Hilly community tourism could be key driver in CHT region

-Ahmed Tanvir Shams Date: 01 April, 2024
Darjeeling Para located in the foothills of Keokradong in Bandarban, home of the Bom community, has gained much popularity among tourists

Dhaka : Lush green forests, cloud-piercing hills, scenic natural beauties and exciting adventures are what await travellers in the country's Chittagong Hill Tracts (CHT). Not only that but also diverse lifestyles-across language, food and culture-of 11 indigenous communities there have long been attracting visitors, foreign and local alike, all year round.

In the country's tourism master plan, Bangladesh Tourism Board (BTB) has identified at least 85 tourist spots in three hill districts of the country-29 in Rangamati, 41 in Bandarban and 15 in Khagrachari. BTB has also identified a dozen prospects in the hilly regions of CHT such as community tourism, eco-tourism, adventure tourism, riverine tourism, sustainable tourism and experiential tourism.

Rangamati-one of the key destinations for tourists in CHT-is home to the lake hills. The destination provides tourists with an unparalleled opportunity to enjoy a magnificent combination of lakes and hills. A planned trip to this green riverine city surely rewards tourists with a memorable experience. Kaptai Lake, Hanging Bridge, Shuvolong Waterfalls, DC Bungalow Park, Police Polwel Park, Rajban Bihar Pagoda, Kaptai National Park and Sajek Valley are some of popular spots in Rangamati that welcome crowds of tourists all year long.

Bandarban is also blessed with unique natural beauty. There are over 16 tourist spots in Bandarban, including Nilgiri, Nilachal, Nafakhum, Shailopropat, Rijuk waterfall and Chimbuk hill. All these locations feature exciting adventure and unique natural beauty of hills, waterfall, river, lake and mountain. Those seeking adventure tourism will find paradise on earth in Bandarban as the sites there are famous for trekking. While trekking, travellers can make stops to stay with the indigenous communities and learn their ways of living to enjoy an exciting and original one-of-a-kind experience. 

Khagrachari, another popular destination, boasts pristine tourist spots like Alutila Cave, Mayung Kopal, Matai Hakor, Horticulture Heritage Park, Haja Chora Waterfall and others.

There are plenty of hotels all over Rangamati, Bandarban and Khagrachari, from high end to affordable ones. However, the true fun lies with the indigenous communities where guests can enjoy cheap stays at their homes, eat delicious hilly food and learn the exciting ways of their living.

For instance, in the hilly district Bandarban that remains filled with tourists round the year, travellers now seem to prefer more travelling to the communities where indigenous people live, rather than the artificially made tourist hotspots in the area.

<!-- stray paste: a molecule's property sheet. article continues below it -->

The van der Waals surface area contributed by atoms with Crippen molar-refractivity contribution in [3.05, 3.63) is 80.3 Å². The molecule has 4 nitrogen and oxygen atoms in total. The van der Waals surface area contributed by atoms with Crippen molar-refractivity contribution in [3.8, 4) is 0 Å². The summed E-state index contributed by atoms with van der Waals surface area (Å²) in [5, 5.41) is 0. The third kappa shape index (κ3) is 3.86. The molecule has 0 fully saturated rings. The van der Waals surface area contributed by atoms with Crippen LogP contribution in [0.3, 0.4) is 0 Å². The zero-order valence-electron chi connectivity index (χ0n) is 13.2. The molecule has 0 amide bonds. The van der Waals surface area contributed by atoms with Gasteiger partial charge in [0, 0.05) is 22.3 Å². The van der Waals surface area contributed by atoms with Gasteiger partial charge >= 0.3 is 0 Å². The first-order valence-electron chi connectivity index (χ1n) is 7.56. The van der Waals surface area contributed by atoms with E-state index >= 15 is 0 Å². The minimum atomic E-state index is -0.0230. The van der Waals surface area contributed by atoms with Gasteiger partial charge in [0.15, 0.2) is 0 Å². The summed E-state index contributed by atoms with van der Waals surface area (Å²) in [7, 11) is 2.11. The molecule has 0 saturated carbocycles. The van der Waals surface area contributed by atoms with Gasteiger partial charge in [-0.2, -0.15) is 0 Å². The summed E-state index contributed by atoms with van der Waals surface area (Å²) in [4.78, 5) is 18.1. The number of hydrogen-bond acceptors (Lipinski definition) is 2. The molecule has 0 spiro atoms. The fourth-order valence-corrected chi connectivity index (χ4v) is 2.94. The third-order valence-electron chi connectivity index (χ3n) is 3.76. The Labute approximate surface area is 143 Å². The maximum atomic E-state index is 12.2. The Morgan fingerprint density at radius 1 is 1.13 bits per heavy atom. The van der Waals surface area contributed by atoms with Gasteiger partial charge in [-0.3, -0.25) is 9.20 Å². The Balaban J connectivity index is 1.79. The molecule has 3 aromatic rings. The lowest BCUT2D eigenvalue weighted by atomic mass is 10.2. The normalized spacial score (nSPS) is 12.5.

Recently, the Darjeeling Para in Ruma upazila of Bandarban, where the Bom community lives, has gained much popularity among tourists as the cost of food and lodging there is comparatively low. The community members have raised bamboo and wooden cottages and houses on elevated platforms for the incoming tourists who can make themselves familiar with local culture and traditions by staying in close contact with the local people. Sunrise and sunset are the finest moments in the hills at Darjeeling Para which should not be missed.

Scenic Rangamati, another popular spot in CHT

The Darjeeling Para is located in the foothills of Keokradong. Most of the tourists stay in the village cottages on their way to Keokradong. As per reports, there are 35 Bom families in the village, which was set up in 1965. Local people clean their yards once a day. There are dustbins and containers for garbage so that no one litters.

The cottages and houses on elevated platforms have been constructed for the accommodation of tourists visiting Keokradong hill. There is an arrangement for 300 tourists to stay here. In the small cottages and elevated houses, as many as 150 tourists can stay. However, during peak season, people also stay in tents in open fields. Local people have constructed these small cottages maintaining their traditions which attract visitors the most.

Untapped hilly community tourism

However, the true potential of hilly community tourism in Bangladesh still remains untapped. Behind lie the reasons: lack of adequate infrastructure, security, transportation facilities and coordination among concerned authorities; unplanned development; limited excess to exploration; and bureaucratic issues.

To prevent any harassment of tourists by any terrorist group, security is a high priority. Also, tourists cannot come to CHT from each and every part of the country due to lack of transportation facilities.

For further growth

According to industry insiders, what tourists prefer the most while making any trip is security. Therefore, government initiatives to ensure security are key.

Furthermore, for any tourism development initiative, the government must consult with the local stakeholders. In CHT's case, the government must involve indigenous communities in their efforts to drive tourism growth in the region.

Hilly community tourism in master plan

The government has prioritised tapping the true potential of hilly communities in its master plan to help achieve the country sustainable tourism.

The master plan reportedly aims to divide the hilly regions into two zones-Bandarban's Thanchi and Rangamati-to cover the hill tracks. At the same time, the plan focuses on Kaptai Lake to develop floating cottages, restaurants and market following the style of Korea, Singapore and Finland.

Development of leisure, adventure, eco, river, community, hilly and sustainable tourism in CHT is being prioritised.

However, involving local stakeholders to develop sustainable tourism in the region while protecting its environment is crucial.

Share this post